Ethmoid sinusitis is a term describing infection of the ethmoid sinus and is one of the variants of sinusitis. Having in mind its anatomical location, eye-related symptoms such as retroorbital pain and swelling are used as a distinguishing feature. The diagnosis is made primarily on clinical grounds supported by imaging studies, mainly in the form of computed tomography.
After the maxillary sinus, the ethmoid sinus is most commonly affected by infectious pathogens (including bacteria but also viruses and fungi), but it is not uncommon for more than one sinus to be involved  . The ethmoid sinus lines the medial wall of the orbit and drains into the middle nasal meatus, which is why typical features of sinusitis - nasal obstruction, rhinorrhea (either serous or purulent), malaise and fever in more severe cases - are often present in patients suffering from ethmoid sinusitis  . In many individuals, a preexisting infection of the upper respiratory tract is frequently reported, with symptoms of cough, a sore throat, rhinorrhea and a posterior pharyngeal drip . Having in mind the anatomical proximity of the ethmoid sinus to the eye apparatus, the distinguishing feature of this condition is the concomitant presence of pain between the orbits (or behind the eyes), as well as swelling and tenderness in that area  . Headaches are also a common manifestation of sinusitis. Symptoms may last from days to weeks, or even months, depending on the type of sinusitis and is an important clinical finding that can determine the course of treatment. Based on the duration of symptoms, acute (< 30 days), subacute (30-90 days) chronic (> 90 days) or recurrent (multiple episodes during the year) forms of sinusitis are described  . Although more severe complications of sinusitis are rare, most notable in terms of ethmoid sinusitis are preseptal or orbital cellulitis, osteomyelitis, subperiosteal orbital abscess and dissemination of microorganisms into the central nervous system (CNS), as well as pseudodacryocystitis and nasolacrimal duct obstruction  .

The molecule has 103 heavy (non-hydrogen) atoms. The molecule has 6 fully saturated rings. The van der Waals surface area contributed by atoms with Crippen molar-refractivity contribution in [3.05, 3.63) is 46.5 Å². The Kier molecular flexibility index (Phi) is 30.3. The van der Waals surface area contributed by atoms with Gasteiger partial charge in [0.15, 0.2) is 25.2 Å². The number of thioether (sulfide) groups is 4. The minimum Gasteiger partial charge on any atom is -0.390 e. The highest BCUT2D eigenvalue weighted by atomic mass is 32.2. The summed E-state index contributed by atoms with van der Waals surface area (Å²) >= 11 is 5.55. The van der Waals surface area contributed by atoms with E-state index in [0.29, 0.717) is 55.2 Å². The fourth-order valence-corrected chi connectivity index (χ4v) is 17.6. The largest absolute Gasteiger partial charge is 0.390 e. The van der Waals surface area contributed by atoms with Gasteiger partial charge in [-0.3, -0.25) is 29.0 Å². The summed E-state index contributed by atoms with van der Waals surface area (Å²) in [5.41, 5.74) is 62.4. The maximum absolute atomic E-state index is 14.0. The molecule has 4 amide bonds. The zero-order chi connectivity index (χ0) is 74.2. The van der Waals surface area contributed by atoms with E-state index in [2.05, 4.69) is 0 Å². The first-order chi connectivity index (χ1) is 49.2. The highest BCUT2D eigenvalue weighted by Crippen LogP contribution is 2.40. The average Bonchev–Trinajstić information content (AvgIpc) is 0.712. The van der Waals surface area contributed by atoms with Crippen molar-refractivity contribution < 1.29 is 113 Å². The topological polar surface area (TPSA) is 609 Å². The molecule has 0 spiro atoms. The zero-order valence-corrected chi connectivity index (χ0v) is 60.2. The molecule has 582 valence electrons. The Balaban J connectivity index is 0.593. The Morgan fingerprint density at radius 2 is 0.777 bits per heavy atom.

A meticulous patient history and a thorough physical examination are mandatory steps in achieving a diagnosis of ethmoid sinusitis, principally because clinical criteria are most important when it comes to infection of the paranasal sinuses    . Identifying the onset and type of symptoms is detrimental in assessing which sinus is affected, although signs of rhinorrhea, cough, pain and headaches are sufficient to make a presumptive diagnosis of a paranasal infection. Physical findings include dullness (or absence) of light on transillumination exam, whereas detection of serous or mucopurulent discharge is also a notable observation  . Clinical suspicion should be supported by imaging studies, which are necessary to confirm ethmoid sinusitis, with plain radiography often employed as the initial method. The occipitomental view is favored for visualization of the ethmoid cells, and an air-fluid level is considered as a diagnostic hallmark  . Computed tomography (CT), however, is superior compared to plain X-rays, and is recommended whenever possible   . A detailed microbiological investigation is also a mandatory step in the workup. Cultivation of secretions obtained through nasal swabs is detrimental in confirming bacterial etiology, causative agents predominantly being haemophilus influenza, streptococcus pneumoniae, and gram-negative bacilli . On the other hand, rhinovirus, influenza virus, and parainfluenza virus are notable viral agents .